However, this is all part of a face-saving campaign. Many Pakistani authorities have made somewhat staunch and belligerent stances against America. This is essential, otherwise the public will think that Pakistani authorities were allowing Americans to violate Pakistan’s sovereignty, which could result in chaos and riots if not all-outs coups.
Furthermore, not one American thing will be hurt. While the Pakistani military may be jingoistic, in fact they will not do anything. The fallout of such an incidence would be immense. Additionally, the orders seem to be allow the Pakistani military room to not attack – it has to be unmistakably and verifiably a foreign entity, and likely by the time such a thing could be verified, it would be too late.
The raids also made the Pakistani authorities perk up. There were a number of meetings between Pakistani and American military officials to discuss the issue. Now the Pakistanis know they’ll have to do something. And while the public may or may not support them, at least the Pakistani military will know it has to get to job done.
The good news, which the post by Neptunus Lex on August 27 mentioned, is that the Pakistani military has been getting more active with regard to taking action against militants. The result is painful for Pakistan: there is a wave of suicide attacks. But the military is pushing forward.
So while things seem chaotic and perhaps discouraging, I think through the clouds we can see quite a bit of sunshine. The Pakistani military has begun taking its job a little more seriously, and it may be that with local help, the militant threat will be eliminated.
Issues will he rehashed, and others will be elaborated on later.
Was this good or was this bad? Perhaps both.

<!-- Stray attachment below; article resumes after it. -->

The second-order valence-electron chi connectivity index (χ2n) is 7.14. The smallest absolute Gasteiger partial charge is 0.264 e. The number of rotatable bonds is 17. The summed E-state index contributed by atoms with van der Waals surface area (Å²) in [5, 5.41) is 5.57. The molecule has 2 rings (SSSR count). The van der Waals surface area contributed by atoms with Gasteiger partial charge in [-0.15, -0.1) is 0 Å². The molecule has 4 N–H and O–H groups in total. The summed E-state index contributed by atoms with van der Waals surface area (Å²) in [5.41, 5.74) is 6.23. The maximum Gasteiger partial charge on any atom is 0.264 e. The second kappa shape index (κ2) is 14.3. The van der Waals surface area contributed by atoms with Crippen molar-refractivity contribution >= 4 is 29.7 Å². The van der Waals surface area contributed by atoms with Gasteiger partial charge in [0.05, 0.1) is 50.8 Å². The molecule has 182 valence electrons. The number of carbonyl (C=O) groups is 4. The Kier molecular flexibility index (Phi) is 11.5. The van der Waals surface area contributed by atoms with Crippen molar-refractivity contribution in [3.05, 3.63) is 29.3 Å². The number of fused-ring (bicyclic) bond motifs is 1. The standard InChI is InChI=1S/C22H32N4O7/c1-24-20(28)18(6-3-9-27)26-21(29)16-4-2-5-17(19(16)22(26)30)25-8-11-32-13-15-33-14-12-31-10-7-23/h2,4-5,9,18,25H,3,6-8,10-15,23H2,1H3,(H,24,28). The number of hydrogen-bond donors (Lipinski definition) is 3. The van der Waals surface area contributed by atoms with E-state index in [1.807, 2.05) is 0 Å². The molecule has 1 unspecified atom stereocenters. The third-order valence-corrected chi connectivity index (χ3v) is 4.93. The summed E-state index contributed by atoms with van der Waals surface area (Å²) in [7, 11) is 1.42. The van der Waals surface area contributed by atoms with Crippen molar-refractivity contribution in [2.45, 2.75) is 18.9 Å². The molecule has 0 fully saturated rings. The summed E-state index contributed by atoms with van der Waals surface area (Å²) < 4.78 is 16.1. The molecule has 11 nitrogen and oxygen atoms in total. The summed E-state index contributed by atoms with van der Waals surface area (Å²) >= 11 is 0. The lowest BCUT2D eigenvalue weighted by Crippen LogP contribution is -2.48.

When Musharraf was the autocrat of Pakistan, he was good for The United States. But when he started to play politician, he became unreliable and undependable simply because he no longer controled all the levers of power in Pakistan. Add to this the intense opposition against him by various branches of the government, which did everything they could to stymie his efforts, and we get a situation that makes his cooperation with The United States difficult, if at all possible, and puts us in a position of supporting a man who has become useless.
Most supporters of Musharraf have been complaining that he veered off track soon after becoming the autocrat. They said, “He should be a general or a politician, not both.” In trying to be both, he essentially shot himself in the foot by opening himself up to being challenged, opposed, and taken down by forces he does not and cannot control. He should have stuck to being a general, with a puppet government and figurehead prime minister, while implementing those measures needed to make Pakistan stable and prosperous. Instead, he decided to usher in a wave of democracy, which brought him down.